What they get as fringe benefits are friendships with students from different backgrounds, a support group away from home and a safe haven from the at-times messed-up streets.
'Keeps me grounded'
Benyaamin "Ben" Barnes, 18, said he used to hang out and "do dumb stuff," like smoke weed and fight.
But through the Hip Hop Heritage program, "I figured out who my real friends are. They're like my family now. At the end of the day, I always have them to turn to."
Barnes, who said he dropped out of Sayre High School as a senior at the end of last year, plans to attend a Philly charter school in the fall to get his diploma. A few weeks ago, he began interning at SEAMAAC's South Philly office, handling administrative tasks.
"I have this thing about authority," he said one day while riding the Market-Frankford Line back to his home in West Philly after the hip-hop program. "So if someone pulls their authority on me, I start an argument," he said, explaining why he left Sayre. He said he and a "teacher would argue, I would start cursing. I would just leave the room."
Now, "my main focus in life is breaking [break-dancing]. That's what keeps me grounded," he said.
Barnes' dad, Ryan McGee, 35, who works as a plumber, knows how the SEAMAAC program has changed his son.
"He was a badass," the dad said. Now, because of the hip-hop program, "he's got a level of responsibility. It shapes you up."
"I respect the program because it gives them the chance to do what they want to do. It seemed at first, no one wanted to help them." The program gives students "a place to flourish," McGee said.
Barnes, who lived part of his younger life with his mother in New Jersey and Delaware, but returned to his West Philly roots a couple of years ago to live with his dad, stepmom and baby sister, wants to be an EMT. But that's just to pay the bills, because he's got the b-boy skills.
He's obsessed. When he first got home that day, he put in a flash drive that Joe Son, a SEAMAAC dance instructor, gave to him, with video clips of old-school break-dancers.
"I get inspiration" from them, he said, studying their moves.
Connecting urban youth
Kruth, a Cambodian-American born in South Philly, took turns break-dancing with other students at the Academy at Palumbo one recent humid afternoon. Breathing heavily, a little sweaty, he said that breaking and the SEAMAAC program "got me out of trouble. It's a stress reliever."
He used to hang out with friends who were in gangs, having gone to schools where fights were a daily occurrence. He didn't want to talk about what he did with his gang friends. "It was all in the past," said Kruth, 17.
Since participating in the hip-hop program, "I had no time to hang out with my friends." Now, he has formed new bonds and "found positive friends."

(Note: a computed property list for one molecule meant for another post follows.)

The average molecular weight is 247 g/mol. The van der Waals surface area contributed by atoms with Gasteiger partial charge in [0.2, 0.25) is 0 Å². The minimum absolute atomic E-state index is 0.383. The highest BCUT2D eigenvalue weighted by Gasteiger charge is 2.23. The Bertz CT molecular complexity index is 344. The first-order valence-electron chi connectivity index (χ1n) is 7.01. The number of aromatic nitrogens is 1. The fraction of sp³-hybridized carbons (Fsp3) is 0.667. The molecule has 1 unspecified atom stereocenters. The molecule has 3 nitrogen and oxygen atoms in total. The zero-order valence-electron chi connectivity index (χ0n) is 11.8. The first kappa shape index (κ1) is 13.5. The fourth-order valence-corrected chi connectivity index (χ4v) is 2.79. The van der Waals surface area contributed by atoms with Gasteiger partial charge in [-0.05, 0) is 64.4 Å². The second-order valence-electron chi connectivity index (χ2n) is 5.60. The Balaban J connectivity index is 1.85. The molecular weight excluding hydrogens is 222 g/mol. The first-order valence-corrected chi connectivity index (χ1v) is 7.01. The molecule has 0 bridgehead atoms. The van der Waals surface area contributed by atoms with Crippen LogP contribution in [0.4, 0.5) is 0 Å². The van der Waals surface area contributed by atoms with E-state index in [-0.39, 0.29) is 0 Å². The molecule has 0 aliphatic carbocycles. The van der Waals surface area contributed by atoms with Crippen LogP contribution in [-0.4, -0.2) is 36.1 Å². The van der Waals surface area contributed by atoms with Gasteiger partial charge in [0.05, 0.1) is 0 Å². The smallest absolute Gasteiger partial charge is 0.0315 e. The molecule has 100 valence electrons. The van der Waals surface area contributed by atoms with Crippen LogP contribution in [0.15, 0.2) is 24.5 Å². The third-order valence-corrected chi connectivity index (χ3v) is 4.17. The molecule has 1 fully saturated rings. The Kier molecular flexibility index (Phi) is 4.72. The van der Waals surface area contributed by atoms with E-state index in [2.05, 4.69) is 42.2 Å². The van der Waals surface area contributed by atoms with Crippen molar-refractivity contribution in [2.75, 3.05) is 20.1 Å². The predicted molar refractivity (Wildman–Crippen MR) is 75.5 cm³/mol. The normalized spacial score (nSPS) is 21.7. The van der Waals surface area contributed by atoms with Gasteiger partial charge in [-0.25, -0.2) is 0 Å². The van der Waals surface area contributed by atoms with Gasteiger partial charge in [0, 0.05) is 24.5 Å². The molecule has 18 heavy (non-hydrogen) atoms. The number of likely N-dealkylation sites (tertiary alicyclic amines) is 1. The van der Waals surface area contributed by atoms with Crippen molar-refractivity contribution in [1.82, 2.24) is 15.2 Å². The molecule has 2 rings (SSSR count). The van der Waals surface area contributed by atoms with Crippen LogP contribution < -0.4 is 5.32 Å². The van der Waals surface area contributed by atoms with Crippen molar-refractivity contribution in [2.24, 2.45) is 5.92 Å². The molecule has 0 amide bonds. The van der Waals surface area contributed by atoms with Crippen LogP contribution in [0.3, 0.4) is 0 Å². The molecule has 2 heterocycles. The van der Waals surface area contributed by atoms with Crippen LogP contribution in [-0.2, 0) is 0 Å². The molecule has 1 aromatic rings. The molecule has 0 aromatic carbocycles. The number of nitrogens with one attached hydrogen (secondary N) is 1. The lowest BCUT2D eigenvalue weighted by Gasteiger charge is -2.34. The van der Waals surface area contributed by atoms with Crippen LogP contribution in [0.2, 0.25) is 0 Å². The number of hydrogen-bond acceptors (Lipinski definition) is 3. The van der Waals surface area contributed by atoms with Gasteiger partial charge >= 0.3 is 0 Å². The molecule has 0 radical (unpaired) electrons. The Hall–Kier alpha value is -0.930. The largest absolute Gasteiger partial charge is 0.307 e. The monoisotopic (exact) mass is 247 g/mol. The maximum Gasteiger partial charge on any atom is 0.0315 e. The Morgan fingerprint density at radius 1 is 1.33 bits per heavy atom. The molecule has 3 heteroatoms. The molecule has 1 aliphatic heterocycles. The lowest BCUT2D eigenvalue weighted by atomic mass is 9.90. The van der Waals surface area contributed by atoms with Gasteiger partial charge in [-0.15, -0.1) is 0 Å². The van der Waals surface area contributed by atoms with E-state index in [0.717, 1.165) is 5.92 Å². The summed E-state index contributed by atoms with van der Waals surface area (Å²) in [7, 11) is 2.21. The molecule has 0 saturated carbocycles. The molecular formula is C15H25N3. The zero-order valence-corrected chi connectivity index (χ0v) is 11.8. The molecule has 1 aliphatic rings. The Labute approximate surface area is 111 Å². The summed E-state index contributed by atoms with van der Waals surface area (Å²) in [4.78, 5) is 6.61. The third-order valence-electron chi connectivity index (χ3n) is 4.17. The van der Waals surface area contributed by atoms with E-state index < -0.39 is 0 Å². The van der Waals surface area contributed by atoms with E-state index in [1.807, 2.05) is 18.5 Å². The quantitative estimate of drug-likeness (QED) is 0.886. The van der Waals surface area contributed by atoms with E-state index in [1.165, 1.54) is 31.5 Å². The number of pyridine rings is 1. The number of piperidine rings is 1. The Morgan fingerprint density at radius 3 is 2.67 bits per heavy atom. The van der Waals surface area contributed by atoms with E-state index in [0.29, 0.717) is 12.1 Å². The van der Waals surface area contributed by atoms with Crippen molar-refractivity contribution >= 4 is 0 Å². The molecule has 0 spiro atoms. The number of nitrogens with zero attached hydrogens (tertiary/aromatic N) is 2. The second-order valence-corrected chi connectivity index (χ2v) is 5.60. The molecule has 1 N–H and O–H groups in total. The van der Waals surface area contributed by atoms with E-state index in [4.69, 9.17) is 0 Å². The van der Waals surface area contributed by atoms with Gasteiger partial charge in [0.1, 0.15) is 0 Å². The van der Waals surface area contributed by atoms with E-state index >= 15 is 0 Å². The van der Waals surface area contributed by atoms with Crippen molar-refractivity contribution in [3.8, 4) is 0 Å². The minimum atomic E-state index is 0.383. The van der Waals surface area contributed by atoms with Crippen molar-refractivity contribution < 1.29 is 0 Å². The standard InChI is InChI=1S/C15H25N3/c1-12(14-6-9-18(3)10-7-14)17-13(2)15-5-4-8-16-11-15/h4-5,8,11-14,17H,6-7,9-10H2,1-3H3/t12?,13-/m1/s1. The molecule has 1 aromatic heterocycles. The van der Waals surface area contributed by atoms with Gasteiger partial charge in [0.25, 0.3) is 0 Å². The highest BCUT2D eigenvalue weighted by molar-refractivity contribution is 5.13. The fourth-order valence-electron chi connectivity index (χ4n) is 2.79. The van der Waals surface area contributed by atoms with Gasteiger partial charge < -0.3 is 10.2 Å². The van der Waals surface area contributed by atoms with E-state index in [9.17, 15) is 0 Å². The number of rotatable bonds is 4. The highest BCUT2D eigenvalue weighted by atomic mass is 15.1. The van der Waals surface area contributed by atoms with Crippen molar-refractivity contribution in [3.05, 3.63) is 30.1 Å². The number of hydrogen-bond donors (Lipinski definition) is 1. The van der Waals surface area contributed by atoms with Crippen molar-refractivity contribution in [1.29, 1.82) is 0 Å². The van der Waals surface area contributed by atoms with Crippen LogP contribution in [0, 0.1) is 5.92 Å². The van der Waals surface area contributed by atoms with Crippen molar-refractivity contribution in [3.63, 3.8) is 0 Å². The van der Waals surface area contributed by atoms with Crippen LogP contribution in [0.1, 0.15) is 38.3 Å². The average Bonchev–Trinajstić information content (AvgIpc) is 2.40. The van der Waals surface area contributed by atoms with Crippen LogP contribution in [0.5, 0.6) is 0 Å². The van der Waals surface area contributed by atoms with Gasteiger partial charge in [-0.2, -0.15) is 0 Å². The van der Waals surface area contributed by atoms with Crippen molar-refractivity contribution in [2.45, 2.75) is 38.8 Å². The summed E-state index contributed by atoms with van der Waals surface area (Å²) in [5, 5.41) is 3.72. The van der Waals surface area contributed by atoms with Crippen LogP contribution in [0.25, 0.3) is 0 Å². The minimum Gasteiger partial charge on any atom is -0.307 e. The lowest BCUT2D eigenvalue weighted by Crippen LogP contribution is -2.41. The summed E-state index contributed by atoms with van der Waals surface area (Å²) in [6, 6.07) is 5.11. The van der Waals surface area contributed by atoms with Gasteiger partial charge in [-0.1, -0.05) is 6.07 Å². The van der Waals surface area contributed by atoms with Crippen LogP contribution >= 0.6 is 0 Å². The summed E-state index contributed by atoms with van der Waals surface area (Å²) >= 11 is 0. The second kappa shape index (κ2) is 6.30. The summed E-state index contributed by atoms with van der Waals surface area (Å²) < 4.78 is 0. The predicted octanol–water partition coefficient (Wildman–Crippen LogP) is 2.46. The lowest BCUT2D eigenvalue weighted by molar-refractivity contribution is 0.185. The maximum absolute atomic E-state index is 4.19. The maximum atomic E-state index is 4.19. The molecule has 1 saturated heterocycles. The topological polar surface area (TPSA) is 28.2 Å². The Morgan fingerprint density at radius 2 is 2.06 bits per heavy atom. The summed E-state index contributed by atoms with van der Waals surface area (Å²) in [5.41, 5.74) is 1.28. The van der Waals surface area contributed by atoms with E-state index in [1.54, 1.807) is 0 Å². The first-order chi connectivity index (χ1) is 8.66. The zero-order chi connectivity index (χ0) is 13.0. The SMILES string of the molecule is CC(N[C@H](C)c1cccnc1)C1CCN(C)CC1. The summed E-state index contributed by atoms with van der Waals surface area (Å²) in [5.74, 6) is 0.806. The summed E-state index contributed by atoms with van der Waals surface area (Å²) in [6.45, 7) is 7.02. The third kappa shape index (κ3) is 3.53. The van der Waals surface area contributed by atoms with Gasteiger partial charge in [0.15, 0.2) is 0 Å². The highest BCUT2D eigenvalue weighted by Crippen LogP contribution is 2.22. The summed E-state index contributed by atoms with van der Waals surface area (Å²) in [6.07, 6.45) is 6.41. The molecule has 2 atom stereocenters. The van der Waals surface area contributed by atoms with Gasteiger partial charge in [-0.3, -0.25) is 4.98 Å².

And the students in the program have positive role models. Son, 28, a third-generation Korean-American who teaches break-dancing at SEAMAAC, is a father figure to many, and Candy Bloise, another dance instructor, is treated as their mom.
"He's stern, but he loves you," Barnes said of Son, who pushes them hard, not only to repeat break-dance moves, but to do handstand walks, push-ups, sit-ups, lunges.
As for Bloise, who hails from New York, she said, "I'm always like, 'Make sure you go to college. Breaking is always here.' "
A version of the hip-hop program started about three years ago, but it's been housed at the Academy at Palumbo since July. Some members of the program's HardKnockz crew, founded by Barnes, will be performing at SEAMAAC's 27th anniversary celebration June 9.
About 115 students, ages 14 to 18, are enrolled in the program, and on any given day, about 30 to 50 show up.
"It is a way to bring out the artistic and creative outlets" of the teens, said Kevin Ramirez, SEAMAAC's youth-programs director. And it brings together students from across the city who share common interests in youth and hip-hop culture. Here, they don't have "problems, -isms and schisms," he said.
A lot of the older youths had been involved in programs that "did not spark their imagination," said Thoai Nguyen, SEAMAAC's executive director.
With the hip-hop program, "they can't stop coming. We have incredible retention rates."
SEAMAAC, whose core focus is to help refugees and immigrants, branched out to the hip-hop culture to connect to youths. "Our program at the time was more of your mainstream program offering homework help, sports and athletics, ESL [English as a second language] and tutoring," Nguyen said.
"We still have all of that. But we realized that in order to retain or maintain interest in people, we had to come up with a programmatic idea that spoke to young people in the urban environment."
Although the attacks on Asian students at South Philly High in December 2009 spotlighted racial tensions between some black and Asian students at the school, students in the Hip Hop Heritage program didn't feel it because they were already good friends with students of other races, Nguyen said.
Edwards, 18, the South Philly High junior, said he helped some of the Asian immigrant students after the attacks. "I helped give them advice, and if they wanted to dance, I brought them here," he said in between his turns break-dancing.
"To me, it doesn't matter whether you're Asian, black, white or Rican. If you like to dance, come out here and dance. You're always welcome here."